With the help of a suitable atlas, an encyclopedia and/or history of the countries involved, and other reference material including books like R.E.G. Davies’ Airlines of Latin America since 1919 and Airlines of the United States since 1914, books on aircraft of the day, which provide information on the capacity and range of the equipment, and philatelic references in magazines, books, and catalogues like those of the AAMS, you will find new meaning to your collection. Many of the early pioneers have documented their ventures. General magazines like National Geographic can provide exciting visuals which contribute to an understanding, especially if you can mentally transpose the image to an earlier time.
For the early days it is necessary to dismiss the idea of pressurized cabins and non- stop jet service of today and picture open cockpits, cramped seats, and minimal, if any, navigation equipment. First flights were often “hops” and limited to connections between established or larger communities. As time, equipment, and facilities progressed, you learn to appreciate the contribution of the early pioneers in the development of routes of communication via airmail.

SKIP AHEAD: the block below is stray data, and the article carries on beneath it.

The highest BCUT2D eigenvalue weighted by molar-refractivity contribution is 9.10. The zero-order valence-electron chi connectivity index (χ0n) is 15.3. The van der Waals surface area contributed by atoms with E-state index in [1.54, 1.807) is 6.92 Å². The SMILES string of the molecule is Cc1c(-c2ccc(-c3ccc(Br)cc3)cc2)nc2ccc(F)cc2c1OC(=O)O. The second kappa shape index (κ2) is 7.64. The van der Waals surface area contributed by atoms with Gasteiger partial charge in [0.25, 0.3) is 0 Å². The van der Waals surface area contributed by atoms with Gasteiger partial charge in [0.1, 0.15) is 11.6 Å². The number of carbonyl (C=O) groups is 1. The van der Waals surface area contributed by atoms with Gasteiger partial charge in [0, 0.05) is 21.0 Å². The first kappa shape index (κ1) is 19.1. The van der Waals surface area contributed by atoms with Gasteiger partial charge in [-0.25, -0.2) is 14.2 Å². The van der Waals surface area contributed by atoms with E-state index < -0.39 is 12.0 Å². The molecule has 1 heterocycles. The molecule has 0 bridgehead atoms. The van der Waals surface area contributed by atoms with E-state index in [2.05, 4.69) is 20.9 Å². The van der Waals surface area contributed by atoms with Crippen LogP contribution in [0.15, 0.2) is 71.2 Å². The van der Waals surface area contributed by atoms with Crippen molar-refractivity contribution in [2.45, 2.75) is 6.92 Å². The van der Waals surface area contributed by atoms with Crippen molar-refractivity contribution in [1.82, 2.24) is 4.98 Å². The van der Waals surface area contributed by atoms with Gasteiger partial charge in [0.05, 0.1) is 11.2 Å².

The 1922 airmail route from Lisbon to Brazil is commemorated on this anniversary souvenir cover.
You can collect by an airline or by an aviation service, such as the army or navy, or even by the aircraft manufacturer. An airline is defined as a system furnishing air transport, usually scheduled, between specified points. The world’s first scheduled air service began operation in Florida in 1914, as the St. Petersburg Ð Tampa Airboat Line. Since that time many airlines have been inaugurated around the world, with most of them either going out of business or merging with other smaller airlines to form larger airlines.
Some of the more recognizable foreign airlines through the years have been Air France, KLM, Imperial, C.N.A.C., Qantas, and Lufthansa. If you have ever been to a large airport, you probably have seen just a handful of the airlines operating in this country, such as American Airlines, Northwest, United, TWA, Continental, and Midwest Express. Other airlines, such as North Central, Pacific Marine Airways, Pacific Air Lines, and Pan American Airways, have disappeared through the years.